One week after the Mexican newspaper El Siglo de Torreón became the target of three armed attacks in a week, its editorial director Javier Garza considers that the protection measures employed to safeguard media outlets and journalists, which include the deployment of police forces, should be re-evaluated since they can be counterproductive.
“We have concluded that they were attacks against the federal police officers that were guarding the newspaper and not an attack against us", said Garza in an interview with the Knight Center for Journalism in the Americas. As a consequence, the newspaper's leadership is looking for more efficient security measures because "to receive protection is no longer a guarantee of anything," he said. On the contrary, the presence of the police "invited more aggressions," he added.
After the third attack, the newspaper requested the removal of the federal police officers, which guarded their building since Feb. 8, when five of the newspapers' employees were kidnapped from different places in the city of Torreón, in northern Mexico. Now members of the Mexican army are keeping watch over the newspaper's premises, Garza said.
In this scenario, the newspaper has stated it will continue to protect its journalists and report on the violent events that take place in the region. "We'll continue with the same measures because it's difficult to adopts any more," Garza said.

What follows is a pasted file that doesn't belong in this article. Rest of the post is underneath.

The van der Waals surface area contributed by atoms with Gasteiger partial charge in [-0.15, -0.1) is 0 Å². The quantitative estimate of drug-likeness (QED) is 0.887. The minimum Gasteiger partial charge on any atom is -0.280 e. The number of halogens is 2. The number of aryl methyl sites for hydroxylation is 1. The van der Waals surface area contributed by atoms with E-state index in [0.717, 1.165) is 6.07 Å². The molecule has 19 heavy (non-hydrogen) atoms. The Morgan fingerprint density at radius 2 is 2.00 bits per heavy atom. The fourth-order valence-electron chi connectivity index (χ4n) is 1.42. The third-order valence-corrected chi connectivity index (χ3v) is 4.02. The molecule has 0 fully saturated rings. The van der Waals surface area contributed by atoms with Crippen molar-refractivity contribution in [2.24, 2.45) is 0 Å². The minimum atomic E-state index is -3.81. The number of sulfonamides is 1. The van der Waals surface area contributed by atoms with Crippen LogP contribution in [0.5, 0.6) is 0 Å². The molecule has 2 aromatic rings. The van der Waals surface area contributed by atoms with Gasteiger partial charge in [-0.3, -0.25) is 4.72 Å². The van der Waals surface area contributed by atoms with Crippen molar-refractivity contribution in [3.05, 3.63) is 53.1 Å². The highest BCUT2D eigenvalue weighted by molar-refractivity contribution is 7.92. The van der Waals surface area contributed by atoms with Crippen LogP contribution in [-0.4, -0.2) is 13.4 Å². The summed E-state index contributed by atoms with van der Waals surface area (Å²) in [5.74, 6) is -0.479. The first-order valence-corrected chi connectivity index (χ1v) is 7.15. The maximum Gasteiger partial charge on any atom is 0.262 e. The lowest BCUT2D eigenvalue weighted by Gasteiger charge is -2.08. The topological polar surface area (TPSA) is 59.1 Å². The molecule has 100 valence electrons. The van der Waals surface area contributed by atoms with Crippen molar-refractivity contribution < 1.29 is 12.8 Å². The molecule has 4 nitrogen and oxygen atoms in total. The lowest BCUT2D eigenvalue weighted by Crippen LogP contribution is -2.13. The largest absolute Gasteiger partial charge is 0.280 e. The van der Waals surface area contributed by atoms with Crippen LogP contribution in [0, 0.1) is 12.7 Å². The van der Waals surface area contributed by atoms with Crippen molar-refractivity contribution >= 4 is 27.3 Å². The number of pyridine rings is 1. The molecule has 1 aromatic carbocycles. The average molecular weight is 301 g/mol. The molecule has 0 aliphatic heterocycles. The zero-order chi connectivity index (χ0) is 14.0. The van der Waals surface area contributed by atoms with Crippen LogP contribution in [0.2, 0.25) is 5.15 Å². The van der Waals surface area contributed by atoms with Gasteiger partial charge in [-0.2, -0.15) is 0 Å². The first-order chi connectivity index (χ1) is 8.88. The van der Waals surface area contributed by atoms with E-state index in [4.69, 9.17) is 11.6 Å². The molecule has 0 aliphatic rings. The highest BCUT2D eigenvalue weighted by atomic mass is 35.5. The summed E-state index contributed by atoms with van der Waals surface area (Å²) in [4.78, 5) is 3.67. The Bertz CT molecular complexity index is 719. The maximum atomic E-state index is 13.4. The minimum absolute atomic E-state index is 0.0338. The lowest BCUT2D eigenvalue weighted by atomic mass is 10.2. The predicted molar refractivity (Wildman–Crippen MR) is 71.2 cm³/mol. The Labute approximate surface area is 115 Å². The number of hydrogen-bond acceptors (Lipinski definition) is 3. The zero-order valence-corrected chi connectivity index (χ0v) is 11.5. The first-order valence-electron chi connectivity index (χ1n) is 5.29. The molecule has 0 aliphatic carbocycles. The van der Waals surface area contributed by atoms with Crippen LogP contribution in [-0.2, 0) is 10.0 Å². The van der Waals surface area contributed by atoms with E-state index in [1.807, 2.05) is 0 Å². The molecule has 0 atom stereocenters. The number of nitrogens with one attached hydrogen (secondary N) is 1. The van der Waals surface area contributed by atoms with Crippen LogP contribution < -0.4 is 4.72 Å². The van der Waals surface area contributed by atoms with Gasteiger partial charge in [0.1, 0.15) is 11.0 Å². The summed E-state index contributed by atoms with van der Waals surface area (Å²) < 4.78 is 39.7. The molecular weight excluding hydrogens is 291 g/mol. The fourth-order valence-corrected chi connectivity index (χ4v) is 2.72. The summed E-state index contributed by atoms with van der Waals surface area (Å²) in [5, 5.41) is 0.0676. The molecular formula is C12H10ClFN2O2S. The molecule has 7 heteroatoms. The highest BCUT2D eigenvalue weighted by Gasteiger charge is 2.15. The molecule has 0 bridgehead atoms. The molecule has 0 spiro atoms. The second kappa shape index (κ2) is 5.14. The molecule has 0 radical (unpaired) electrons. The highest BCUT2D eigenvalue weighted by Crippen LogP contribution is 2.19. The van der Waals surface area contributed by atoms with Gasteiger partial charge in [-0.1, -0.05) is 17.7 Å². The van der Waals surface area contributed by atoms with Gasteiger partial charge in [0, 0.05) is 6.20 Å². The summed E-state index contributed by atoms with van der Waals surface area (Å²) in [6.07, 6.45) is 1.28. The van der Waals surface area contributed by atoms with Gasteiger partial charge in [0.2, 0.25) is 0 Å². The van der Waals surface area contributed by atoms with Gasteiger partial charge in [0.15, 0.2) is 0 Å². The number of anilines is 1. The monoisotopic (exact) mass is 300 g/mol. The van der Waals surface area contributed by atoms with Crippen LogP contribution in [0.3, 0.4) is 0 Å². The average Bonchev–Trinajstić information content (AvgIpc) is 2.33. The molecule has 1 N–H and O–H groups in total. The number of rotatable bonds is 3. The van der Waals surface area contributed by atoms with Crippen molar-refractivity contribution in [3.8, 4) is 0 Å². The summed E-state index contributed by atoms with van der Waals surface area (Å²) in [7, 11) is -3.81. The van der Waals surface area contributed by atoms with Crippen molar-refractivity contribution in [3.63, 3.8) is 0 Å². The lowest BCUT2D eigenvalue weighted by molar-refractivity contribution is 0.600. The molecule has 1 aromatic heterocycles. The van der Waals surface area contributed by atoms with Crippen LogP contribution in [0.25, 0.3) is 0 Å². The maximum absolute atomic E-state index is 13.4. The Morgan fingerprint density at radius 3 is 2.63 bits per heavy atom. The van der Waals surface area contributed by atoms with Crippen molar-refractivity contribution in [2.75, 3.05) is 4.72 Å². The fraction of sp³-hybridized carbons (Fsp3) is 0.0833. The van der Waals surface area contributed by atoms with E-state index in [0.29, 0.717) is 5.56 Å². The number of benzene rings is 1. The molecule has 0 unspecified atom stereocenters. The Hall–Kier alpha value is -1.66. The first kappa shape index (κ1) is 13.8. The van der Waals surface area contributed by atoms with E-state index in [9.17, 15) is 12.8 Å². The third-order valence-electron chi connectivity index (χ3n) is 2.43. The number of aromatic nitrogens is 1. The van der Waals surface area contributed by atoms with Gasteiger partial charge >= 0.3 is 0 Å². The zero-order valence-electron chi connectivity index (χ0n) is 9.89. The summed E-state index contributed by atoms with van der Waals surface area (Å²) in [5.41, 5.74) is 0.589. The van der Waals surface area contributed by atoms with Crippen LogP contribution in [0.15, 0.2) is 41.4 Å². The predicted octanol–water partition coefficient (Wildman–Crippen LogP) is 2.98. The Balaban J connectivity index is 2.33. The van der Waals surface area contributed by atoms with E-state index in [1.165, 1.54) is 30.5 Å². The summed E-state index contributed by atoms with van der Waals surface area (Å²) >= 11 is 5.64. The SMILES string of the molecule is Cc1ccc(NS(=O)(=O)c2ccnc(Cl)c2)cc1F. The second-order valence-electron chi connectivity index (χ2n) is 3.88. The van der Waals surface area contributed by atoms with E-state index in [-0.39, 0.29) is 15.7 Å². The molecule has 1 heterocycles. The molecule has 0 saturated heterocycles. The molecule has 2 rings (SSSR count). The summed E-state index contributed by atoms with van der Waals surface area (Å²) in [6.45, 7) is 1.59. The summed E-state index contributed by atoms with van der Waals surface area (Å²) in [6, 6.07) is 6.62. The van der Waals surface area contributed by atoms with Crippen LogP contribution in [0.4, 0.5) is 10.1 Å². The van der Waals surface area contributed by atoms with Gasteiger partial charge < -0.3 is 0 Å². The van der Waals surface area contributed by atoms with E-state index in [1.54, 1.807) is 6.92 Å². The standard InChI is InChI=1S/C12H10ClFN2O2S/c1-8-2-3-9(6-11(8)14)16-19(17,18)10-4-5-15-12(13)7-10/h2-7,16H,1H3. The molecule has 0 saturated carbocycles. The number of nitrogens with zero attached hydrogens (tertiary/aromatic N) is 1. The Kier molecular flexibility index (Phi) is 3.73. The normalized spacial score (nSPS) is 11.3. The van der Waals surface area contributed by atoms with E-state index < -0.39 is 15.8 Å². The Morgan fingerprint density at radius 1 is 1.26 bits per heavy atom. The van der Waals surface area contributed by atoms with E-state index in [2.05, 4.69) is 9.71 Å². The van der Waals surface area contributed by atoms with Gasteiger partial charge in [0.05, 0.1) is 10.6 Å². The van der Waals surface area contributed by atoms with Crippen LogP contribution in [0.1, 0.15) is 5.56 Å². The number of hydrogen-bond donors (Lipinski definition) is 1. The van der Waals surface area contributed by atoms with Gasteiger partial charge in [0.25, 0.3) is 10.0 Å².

Meanwhile, the employees that were kidnapped and released after a few hours haven't returned to work. The newspaper offered them psychological attention but none has accepted the offer, Garza said.
"What we're seeing are fights between criminal groups and attacks against police agencies, and we media outlets have been left in the middle of the crossfire," said Garza. Previously, the newspaper suffered two armed attacks in 2009 and 2011, which haven't been investigated by Mexican authorities.
Garza added that impunity is the main reason that encourages criminal groups to commit more aggressions against media outlets.
Freedom of expression organization Article 19 criticized the institutional response to the attacks: "These incidents make it evident that the mechanism and the safety measures adopted by the authorities are inoperable and incompetent, and translate into acts of evident simulation," said the organization on their website.
Note from the editor: This story was originally published by the Knight Center’s blog Journalism in the Americas, the predecessor of LatAm Journalism Review.